Still working with Combustion Light Gas Gun (CLGG) tech.
Why LOX/LH2 and not LF2/LH2?
For practical reasons, if the gun actually had to feed from a pair of accumulator tanks it'd be easier and more inert to carry a tank of water with an electrolysis setup and producing propellant as needed rather than storing LF2 and LH2. Plus water is easier to come by than fluorine and the byproducts don't necessitate high-temperature corrosion resistant materials like nickel chromium cobalt (Inconel) or nickel chromium molybdenum (Hastelloy).
The not so practical reason is that the LOX/LH2 seems to give me a little bit better velocity at lower loadings of propellant than my LF2/LH2 designs. Partially because I have to play around with grain size due to the game not being able to simulate gas guns accurately.
It has the same detonation velocity and reaction characteristics as the standard LOX/LF2 and LH2 reactions but just assumes the fuel and oxidizer mix while liquid to accommodate for conventional gun mechanics.
Made a new drone because I want to go for a spaceplane look.
Astrofighter, short range missile fighter. 6 tons.
It is equipped with 2 long range railgun and 4 high velocity conventional cannons, covering top and bottom sides of the craft. For its payload, it has 32 light antiship missiles and 80 anti-missile missiles for missile defence on-route to the target.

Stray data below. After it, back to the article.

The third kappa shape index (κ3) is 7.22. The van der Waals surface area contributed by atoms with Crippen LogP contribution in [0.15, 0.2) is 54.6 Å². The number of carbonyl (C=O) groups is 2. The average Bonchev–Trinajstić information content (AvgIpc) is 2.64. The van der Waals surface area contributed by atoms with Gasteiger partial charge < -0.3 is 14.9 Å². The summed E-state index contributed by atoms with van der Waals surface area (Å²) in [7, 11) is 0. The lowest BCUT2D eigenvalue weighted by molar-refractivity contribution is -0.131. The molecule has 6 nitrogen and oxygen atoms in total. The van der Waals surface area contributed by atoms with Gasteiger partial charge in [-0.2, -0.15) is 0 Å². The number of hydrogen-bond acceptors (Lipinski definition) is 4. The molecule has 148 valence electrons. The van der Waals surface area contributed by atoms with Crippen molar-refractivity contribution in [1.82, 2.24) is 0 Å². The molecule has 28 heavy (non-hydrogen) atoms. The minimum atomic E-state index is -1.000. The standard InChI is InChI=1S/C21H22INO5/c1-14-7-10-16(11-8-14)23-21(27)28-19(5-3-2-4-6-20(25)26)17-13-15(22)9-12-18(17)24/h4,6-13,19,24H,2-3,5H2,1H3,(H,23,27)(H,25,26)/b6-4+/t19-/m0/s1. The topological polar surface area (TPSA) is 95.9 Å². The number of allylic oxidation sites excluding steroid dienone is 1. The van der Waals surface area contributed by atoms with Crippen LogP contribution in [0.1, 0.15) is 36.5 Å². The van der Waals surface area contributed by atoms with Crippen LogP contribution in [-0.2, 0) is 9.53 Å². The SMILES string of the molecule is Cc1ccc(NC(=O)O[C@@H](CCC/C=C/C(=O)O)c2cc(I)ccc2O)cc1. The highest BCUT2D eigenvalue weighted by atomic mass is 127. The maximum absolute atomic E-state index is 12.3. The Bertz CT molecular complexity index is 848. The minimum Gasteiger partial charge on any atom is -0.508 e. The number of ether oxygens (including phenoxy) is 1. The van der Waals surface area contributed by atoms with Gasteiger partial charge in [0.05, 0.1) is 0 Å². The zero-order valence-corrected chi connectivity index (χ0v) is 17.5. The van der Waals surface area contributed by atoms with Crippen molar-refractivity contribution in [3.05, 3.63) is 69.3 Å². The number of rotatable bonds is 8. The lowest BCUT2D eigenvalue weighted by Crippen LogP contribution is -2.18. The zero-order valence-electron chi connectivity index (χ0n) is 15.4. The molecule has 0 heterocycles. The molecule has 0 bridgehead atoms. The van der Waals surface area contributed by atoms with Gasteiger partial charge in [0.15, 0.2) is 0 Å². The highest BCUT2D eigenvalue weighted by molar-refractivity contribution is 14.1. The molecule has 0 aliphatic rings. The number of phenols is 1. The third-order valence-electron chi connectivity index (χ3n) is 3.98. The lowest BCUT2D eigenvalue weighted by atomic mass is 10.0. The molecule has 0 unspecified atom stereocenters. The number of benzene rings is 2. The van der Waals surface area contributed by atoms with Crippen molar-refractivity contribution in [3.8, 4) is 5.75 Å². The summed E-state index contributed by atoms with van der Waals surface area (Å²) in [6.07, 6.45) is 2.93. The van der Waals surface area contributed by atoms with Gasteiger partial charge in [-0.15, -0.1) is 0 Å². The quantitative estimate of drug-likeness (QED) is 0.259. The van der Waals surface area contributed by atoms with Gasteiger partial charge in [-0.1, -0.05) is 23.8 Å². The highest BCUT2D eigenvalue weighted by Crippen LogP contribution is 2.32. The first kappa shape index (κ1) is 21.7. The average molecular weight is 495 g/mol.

All in all, it was an experiment for me to see how I could fit everything without compromising its size.
Toying around with larger scale reactors and engines to reduce the part count on limits edited large craft. This is my first draft of a 100gw reactor. I feel like this should mass like ~900 tons and not 2.25kt. Went with denser, stronger turbo pump materials, could be partly to blame. Also I have about ~100gw more waste heat then I was expecting so there's that. How correctly the sliders to shave grams?
Why is mass efficiency so closely related to thermal couple length? What physical dimension is that even referring to? How closely the thermal couple is mounted to the hot core? Gauge of the internal heat transfer pipes? Thickness of the walls of the internal heat transfer pipes? I'm trying to get a grasp on how optimistic these designs actually are. What is likely to mechanically fail due to making a microns thin thermal couple?
Beat final mission with a 6Mm ranged railgun ship. The only limits editing done was to increase the power draw on the gun so it could fire every half second. Ship has double the power it needs because on my first attempt the ship wouldn't charge the capacitor and aim the gun at the same time. No tankers were needed, ship was well under budget. Let the drones fling off into deep space and deactivate themselves.
I fixed the engines from yesterday, and used them for nuke missiles on this ship.
Any opinions on the spaced armor?
Too thin. You need at least 3mm on the outer layer to break up a (probably only 1g) shot according to some ingame whipple shield tests. Perhaps then the inner layer could then be minimum thickness (.5mm) just to catch plasma/spall, but this is like "may as well not bother" levels of protection. IMO the most useful thing to do with <3mm armour is make it nuke flash cladding (zirconium carbide is apparently good for this) so you don't crisp up from some random explosion in the distance.
Trying to make missiles work again. This thing yields 100 Mt, has 10.2 Km/s of delta V @ 8G, and has an MPDT. So basically I've built an Inter Planetary Guided Missile.
8 of these cost the same as a stock corvette and will absolutely ruin it, but I'm having guidance problems trying to make them track down my laser stars. They don't seem to want to accelerate when beyond 1 Megameter, and it's getting them destroyed as they coast in at 5 meters per second.